A Step By Step Guide To Buying Your First Home

By Tiffany Alexy

You’ve been working towards this day for months: the day you own your first home. While you can visualize yourself at the front door, key in hand, the process of getting there seems a little bit murky and uncertain.

  • How much money do I need for the down payment?
  • I’ve looked at houses online, but what do I do next?

First off: breathe. Don’t be in a rush to buy a home.

Some parts of the process will be simple, and other parts of the process will make you want to rip your hair out.

Here's a step-by-step guide to provide some direction.

1. Find a trusted real estate professional

If anyone you know has bought or sold a home recently, ask them who their real estate agent was and if they would use them again. If the answer is yes, it might be worth contacting that agent to see if working together would be an option. It may seem old school, but this is the best way to find a good agent.

There is no shortage of real estate agents out there, and while a good agent is worth their weight in gold, you also have to be careful not to fall into the grasp of an unreliable or untrustworthy agent. Just because you see an agent’s name a lot in advertisements around town does not necessarily mean they are competent!

Your agent should be knowledgeable, but not pushy. They will likely ask you to sign an exclusive working agreement. While this is not necessarily a bad thing and the agreement can typically be terminated by either party, don’t sign anything unless you feel 100% comfortable.

2. Research the area

Do you have school-age children? If so, make sure to research the school district. Have to commute to work during rush hour? Map it out and see if you can stomach that drive for as long as you intend to own the home or stay at your job.

While this part of the process (the due diligence phase) may vary between states, it is important to thoroughly vet the house during this time while your downside is limited.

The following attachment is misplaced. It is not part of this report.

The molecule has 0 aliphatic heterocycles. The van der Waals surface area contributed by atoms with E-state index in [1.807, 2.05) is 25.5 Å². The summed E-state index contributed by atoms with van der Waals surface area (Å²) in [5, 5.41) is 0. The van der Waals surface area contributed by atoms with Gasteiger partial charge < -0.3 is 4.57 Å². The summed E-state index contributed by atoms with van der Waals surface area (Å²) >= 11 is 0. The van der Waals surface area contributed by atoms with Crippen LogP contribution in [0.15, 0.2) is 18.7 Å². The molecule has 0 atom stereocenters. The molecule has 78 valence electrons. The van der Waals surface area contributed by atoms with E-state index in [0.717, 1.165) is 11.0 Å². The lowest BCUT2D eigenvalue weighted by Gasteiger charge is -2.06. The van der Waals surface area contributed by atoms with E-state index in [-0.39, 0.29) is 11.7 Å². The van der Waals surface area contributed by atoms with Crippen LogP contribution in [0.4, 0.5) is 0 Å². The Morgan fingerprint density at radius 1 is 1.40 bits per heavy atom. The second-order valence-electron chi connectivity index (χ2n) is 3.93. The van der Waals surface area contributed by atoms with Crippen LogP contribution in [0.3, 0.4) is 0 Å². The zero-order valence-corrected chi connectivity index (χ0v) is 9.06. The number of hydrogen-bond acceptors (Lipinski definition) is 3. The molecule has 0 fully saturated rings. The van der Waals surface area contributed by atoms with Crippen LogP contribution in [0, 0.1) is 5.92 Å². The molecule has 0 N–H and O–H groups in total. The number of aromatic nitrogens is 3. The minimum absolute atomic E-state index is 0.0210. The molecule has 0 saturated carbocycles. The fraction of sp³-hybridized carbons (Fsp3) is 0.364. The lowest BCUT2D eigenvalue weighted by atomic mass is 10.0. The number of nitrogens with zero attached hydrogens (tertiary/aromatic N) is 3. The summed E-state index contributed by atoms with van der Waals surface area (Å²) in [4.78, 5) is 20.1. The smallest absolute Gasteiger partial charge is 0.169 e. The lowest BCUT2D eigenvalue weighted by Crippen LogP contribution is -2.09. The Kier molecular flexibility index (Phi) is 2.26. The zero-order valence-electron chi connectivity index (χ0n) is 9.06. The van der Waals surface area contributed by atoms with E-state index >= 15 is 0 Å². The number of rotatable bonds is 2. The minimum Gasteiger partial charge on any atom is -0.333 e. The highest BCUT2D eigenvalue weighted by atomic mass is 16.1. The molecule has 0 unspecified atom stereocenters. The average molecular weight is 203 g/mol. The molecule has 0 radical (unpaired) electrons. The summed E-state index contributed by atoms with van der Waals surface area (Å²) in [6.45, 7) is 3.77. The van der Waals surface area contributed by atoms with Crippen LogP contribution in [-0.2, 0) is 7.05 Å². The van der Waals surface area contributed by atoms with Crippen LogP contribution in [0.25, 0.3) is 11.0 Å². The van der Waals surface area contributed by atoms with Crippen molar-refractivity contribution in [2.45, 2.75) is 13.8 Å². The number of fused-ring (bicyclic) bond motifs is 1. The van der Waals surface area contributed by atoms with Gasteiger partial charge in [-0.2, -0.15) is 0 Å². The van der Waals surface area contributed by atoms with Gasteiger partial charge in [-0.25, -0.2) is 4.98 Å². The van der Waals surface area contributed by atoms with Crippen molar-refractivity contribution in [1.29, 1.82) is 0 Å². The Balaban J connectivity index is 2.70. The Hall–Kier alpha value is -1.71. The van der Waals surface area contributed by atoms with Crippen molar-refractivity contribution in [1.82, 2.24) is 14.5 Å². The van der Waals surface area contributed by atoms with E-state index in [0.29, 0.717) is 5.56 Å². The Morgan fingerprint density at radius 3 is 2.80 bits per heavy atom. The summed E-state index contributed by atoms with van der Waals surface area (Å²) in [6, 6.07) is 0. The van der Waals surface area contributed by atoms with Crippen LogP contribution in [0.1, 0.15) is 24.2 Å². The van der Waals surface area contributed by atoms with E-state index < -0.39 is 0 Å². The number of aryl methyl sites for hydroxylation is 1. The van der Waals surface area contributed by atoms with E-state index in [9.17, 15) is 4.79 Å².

In North Carolina, for example, home buyers are able to back out of the contract for any reason or no reason at all during this typically 3 week long due diligence phase. In that situation, you’d be out your due diligence deposit, typically a few hundred dollars -- but you wouldn’t have to go through with the purchase of the home if you found information about it that changed your mind.

3. Get pre-approved

When submitting an offer on a home, most sellers will ask to see either a proof of funds letter (showing you have the cash to purchase the home) or a pre-approval letter from a bank, showing your eligibility for a mortgage.

Depending on which bank your deposit accounts are with, that may prove to be a good starting place. Many credit unions, for example, offer special first time homebuyer programs with features such as 0% down and no private mortgage insurance (PMI). These programs can potentially save you a lot of money, so at a first time home buyer make sure you ask your lender what kind of special offers they might have.

It’s not a bad idea to compare lenders, either, to make sure you are getting the best rate and terms possible. Do your research on FHA and USDA loans - these can work out really well for first time homebuyers who don’t have a whole lot of money to spend.

Also, many real estate agents have their own preferred lenders that they work with, so you are running into a shortage of lenders to reach out to, try asking your agent if they have any recommendations. Legally, your real estate agent cannot receive a “kickback” for referring you to a lender.